The Andrew W. Mellon Foundation has awarded $1.75 million to Virginia Tech’s Institute for Cultural Policy and Practice (ICPP) to fund the ongoing work of the Orchestra Forum. The forum, established in 1999, supports the organizational change efforts of 13 of the nation’s most artistically vital and forward-thinking symphony orchestras.

The Institute for Cultural Policy and Practice facilitates the convening of musicians, trustees, and executives of these organizations in creatively addressing four primary themes: strengthening the work of artistic leadership, developing the artistic and institutional roles of musicians, building collaborative cultures within orchestra organizations, and expanding the relationship of orchestras to their communities.

Participants in The Orchestra Forum are the Baltimore Symphony Orchestra, Cleveland Orchestra, Louisiana Philharmonic Orchestra, New Jersey Symphony Orchestra, New Mexico Symphony Orchestra, Orchestra of St. Luke’s (NYC), Philadelphia Orchestra, Pittsburgh Symphony Orchestra, Richmond Symphony, St. Louis Symphony Orchestra, St. Paul Chamber Orchestra, Seattle Symphony, and Toledo Symphony.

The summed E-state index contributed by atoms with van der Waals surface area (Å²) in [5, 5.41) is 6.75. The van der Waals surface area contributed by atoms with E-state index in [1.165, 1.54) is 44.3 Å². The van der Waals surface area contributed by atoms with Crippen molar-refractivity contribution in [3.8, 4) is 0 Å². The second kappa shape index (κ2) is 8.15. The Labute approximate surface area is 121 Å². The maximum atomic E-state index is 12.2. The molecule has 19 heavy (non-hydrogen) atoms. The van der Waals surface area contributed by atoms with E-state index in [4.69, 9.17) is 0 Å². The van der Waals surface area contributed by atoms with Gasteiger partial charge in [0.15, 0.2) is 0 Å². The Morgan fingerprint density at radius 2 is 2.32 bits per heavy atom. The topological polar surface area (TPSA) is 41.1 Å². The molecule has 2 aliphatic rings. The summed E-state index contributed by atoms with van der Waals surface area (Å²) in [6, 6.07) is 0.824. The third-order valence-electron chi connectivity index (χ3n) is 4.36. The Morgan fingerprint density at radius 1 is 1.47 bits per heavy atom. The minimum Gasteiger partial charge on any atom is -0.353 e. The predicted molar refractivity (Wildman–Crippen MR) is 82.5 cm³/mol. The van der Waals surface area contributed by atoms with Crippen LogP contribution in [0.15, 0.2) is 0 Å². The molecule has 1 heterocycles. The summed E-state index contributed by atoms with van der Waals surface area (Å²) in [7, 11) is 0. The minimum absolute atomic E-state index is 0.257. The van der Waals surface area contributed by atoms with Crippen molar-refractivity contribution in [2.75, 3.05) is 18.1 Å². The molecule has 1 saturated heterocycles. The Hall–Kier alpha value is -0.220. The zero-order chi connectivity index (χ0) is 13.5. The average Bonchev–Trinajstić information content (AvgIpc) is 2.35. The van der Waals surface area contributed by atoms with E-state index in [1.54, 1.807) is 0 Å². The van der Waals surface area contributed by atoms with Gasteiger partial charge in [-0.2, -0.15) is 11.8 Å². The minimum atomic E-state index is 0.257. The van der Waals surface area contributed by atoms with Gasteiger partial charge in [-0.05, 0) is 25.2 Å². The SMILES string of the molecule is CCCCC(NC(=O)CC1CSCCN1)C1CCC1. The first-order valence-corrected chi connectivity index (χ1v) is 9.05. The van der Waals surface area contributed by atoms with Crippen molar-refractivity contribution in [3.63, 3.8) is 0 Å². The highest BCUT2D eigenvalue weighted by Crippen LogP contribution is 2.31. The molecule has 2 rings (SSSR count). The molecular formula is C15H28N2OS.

In addition to its groundbreaking work in support of the Orchestra Forum, the Institute for Cultural Policy and Practice conducts research and identifies exemplary practices within the arts and culture field and focuses on new approaches to training arts leaders and enhancing organizational performance. Through research (which includes data collection and interpretation, case studies, resource materials, and secondary analysis) and convening (introducing thinkers and strategists in other fields for a wider perspective), ICPP’s goals are to achieve stronger leadership, greater organizational effectiveness, and enriched field-wide learning across the arts and culture sector nationwide.

The Andrew W. Mellon Foundation makes grants in higher education, museums and art conservation, performing arts, conservation and the environment, and public affairs. The Foundation seeks to strengthen institutions and their capacities rather than encourage them to take on ancillary activities, and seeks to stay with programs long enough to achieve meaningful results.